A cardiologist who opined that my patient needed a permanent pacemaker, but it could wait until after his carotid endarterectomy because “this patient has a low risk of perioperative bradycardia. If he were to develop AV block intraoperatively, a temporary transvenous pacemaker could be placed.” (Wait. What? Carotid procedures are notorious for bradycardia. We're going to insert a transvenous pacing wire through his open neck incision?)
An H&P from a community internist that “cleared” my patient with lung cancer for lobectomy so long as it could be done under local with sedation.
Then we have to deal with the widespread misconception that “minimally invasive” is synonymous with “trivial” when it comes to surgical procedures. My husband, Steven Haddy, MD, a cardiac anesthesiologist, loves to give a lecture to an internal medicine audience on pulmonary hypertension and anesthesia, and wait for the gasps when he shows the photo of a “minimally invasive” robotic prostatectomy with the robot docked, the abdomen insufflated, and the patient in steep Trendelenburg.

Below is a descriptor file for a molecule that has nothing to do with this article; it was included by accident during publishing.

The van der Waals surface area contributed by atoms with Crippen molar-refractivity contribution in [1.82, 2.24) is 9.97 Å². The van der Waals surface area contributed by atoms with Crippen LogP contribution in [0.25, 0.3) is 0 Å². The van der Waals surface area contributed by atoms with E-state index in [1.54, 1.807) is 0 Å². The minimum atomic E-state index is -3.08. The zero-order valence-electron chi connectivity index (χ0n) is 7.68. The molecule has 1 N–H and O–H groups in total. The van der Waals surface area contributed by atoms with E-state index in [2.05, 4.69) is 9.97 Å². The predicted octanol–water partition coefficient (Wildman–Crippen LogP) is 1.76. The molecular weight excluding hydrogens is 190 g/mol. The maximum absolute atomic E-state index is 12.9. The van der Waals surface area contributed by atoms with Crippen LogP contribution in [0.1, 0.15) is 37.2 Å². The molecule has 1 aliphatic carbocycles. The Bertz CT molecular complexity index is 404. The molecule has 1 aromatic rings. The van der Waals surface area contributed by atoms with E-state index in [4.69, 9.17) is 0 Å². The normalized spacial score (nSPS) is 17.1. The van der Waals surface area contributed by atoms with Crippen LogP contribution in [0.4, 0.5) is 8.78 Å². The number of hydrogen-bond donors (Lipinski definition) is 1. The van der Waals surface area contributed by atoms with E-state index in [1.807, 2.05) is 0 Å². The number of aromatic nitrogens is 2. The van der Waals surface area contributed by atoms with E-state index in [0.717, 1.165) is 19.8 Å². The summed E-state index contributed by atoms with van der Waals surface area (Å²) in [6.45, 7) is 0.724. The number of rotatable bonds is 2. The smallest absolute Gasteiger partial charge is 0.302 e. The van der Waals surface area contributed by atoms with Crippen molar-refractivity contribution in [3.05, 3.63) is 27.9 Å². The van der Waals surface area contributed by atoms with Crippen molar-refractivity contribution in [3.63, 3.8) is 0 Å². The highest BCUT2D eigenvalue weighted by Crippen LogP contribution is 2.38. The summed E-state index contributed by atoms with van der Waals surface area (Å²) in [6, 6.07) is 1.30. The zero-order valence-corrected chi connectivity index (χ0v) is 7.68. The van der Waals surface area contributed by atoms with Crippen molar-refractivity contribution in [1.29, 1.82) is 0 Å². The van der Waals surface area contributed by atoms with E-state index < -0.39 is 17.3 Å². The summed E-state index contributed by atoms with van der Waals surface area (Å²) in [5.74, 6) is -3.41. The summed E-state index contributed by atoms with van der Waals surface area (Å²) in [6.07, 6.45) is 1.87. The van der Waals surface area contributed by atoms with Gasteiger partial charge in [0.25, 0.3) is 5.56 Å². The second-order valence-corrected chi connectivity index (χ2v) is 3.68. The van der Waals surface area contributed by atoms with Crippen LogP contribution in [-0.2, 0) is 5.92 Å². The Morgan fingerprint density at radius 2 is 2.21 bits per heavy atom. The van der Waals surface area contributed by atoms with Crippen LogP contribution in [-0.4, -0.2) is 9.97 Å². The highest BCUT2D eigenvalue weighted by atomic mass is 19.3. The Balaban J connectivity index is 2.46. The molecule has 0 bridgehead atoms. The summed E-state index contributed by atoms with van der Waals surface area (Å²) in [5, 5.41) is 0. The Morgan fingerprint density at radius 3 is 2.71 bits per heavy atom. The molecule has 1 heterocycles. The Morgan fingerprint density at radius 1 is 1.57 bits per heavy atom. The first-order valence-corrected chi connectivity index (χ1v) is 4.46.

If non-anesthesiologist physicians can do such an inept job with preoperative assessments, what are we to expect from nurse practitioners?
What could go wrong?
I rely with complete confidence on the H&Ps of one experienced nurse practitioner who works in the office of a thoracic surgeon. She understands thoracic surgery procedures and their risks, knows the patients and their history, and orders exactly the right preoperative tests, every time.